Research Opportunities

Undergraduate research opportunities in the Department of Physics take different forms. Some students undertake research projects during the academic year and summers with physics or other faculty members. Many of these are thesis projects for either the Clark Honors College or the physics honors program.

Students are also encouraged to participate in National Science Foundation Research Experience for Undergraduates (NSF REUs) which involve summer research at other institutions (REUs are structured for students to travel elsewhere). Finally, there are internships and other special programs run by UO science institutes.

Pine Mountain Observatory

Pine Mountain Observatory

The UO physics department’s Pine Mountain Observatory (PMO) near Millican in central Oregon hosts student-driven research and star viewing for the public. All physics majors are welcome to get involved in PMO outreach and some physics majors are able to work on research-level observing projects through the observatory.

For information on how to get involved in research at PMO, contact Dr. Scott Fisher.

Pine Mountain Observatory

Students working on a lab project

Advanced Projects Laboratory

In the Advanced Projects Lab, undergraduates use research-grade equipment as they explore the frontiers of modern physics. It’s a proving ground for students wondering if they’ve got what it takes to do research.

At many large universities, million-dollar scientific instruments are available only to graduate students and professors. However, the UO Department of Physics offers undergraduates access to this equipment in the lab. This provides a unique opportunity for undergraduate students to perform hands-on research while designing their own experiments.

The Advanced Projects Laboratory was designed to provide undergraduates with a true research experience, one that can’t be taught from a textbook.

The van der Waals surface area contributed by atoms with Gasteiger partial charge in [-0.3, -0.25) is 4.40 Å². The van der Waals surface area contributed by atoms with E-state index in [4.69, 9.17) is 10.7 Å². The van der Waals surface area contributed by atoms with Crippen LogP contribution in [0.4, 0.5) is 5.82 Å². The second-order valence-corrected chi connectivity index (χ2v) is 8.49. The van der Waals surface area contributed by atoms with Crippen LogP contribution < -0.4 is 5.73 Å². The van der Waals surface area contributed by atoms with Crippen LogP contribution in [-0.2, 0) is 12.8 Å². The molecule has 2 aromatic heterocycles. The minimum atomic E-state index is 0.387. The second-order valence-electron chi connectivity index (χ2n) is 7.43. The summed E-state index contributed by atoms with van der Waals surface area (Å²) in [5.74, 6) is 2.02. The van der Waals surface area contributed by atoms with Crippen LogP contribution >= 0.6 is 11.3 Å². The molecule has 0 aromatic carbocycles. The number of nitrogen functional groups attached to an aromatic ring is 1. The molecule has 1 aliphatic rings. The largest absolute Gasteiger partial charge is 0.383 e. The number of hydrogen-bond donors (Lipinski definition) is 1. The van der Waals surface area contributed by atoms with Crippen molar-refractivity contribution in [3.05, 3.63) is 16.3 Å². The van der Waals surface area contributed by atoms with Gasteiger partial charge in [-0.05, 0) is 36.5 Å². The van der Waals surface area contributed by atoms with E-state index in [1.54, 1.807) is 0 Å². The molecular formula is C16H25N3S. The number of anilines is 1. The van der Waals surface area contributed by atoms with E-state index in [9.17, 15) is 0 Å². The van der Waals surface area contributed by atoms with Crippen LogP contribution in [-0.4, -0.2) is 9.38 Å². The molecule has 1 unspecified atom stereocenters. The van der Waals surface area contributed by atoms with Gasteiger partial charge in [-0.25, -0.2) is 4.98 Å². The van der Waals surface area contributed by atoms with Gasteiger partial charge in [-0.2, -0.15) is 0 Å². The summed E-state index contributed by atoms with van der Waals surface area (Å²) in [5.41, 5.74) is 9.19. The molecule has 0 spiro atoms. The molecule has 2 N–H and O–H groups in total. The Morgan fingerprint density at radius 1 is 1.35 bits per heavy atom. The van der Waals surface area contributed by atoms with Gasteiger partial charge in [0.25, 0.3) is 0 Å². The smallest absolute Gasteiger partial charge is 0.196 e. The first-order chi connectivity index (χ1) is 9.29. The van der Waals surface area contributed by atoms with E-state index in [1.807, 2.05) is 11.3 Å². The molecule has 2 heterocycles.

Advanced Projects Lab

Student explaining work in a lab

Physics Research Groups

Physics students can get involved in faculty-led research through one of the many interdisciplinary research groups at the UO, including:

Institute for Fundamental Science

The Institute for Fundamental Science (IFS) enhances the experimental, theoretical, and astronomy research activities at the University of Oregon. The institute hosts visiting scientists, supports graduate and undergraduate student research, facilitates interaction between the experimental activities and theoretical investigations of IFS members, and fosters communication of research to the broader community.

IFS members have major involvement in international collaborations including the ATLAS and FASER Experiments at CERN, LIGO’s gravitational wave observatories, and others. We have vigorous programs of research in astronomy and astrophysics; condensed matter theory and statistical mechanics; data science; mathematics; particle theory; quantum information and quantum optics; and the International Linear Collider project.

Participating faculty:

  • Dietrich Belitz
  • James Brau
  • Spencer Chang
  • Tim Cohen
  • Ben Farr
  • Ray Frey
  • Laura Jeanty
  • Graham Kribs
  • Stephanie Majewski
  • Jens Noeckel
  • Jayson Paulose
  • David Strom
  • John Toner
  • Eric Torrence
  • Tien-Tien Yu

Institute for Fundamental Science

Material Science Institute

Materials science is the investigation of new materials and devices with the potential for scientific and technological applications. The advent of nanotechnology has created a new era for materials science, allowing scientists to observe and manipulate matter in ways that promise breakthroughs in virtually every industry. MSI scientists are committed to sustainability and human health and safety as guiding principles for this research.

Founded in 1985 as a State Center of Excellence, the purpose of the Materials Science Institute is to study the structure and properties of materials, provide education in the sciences of materials and serve Oregon as a resource in these sciences.

Participating faculty:

  • Benjamin Aleman
  • Eric Corwin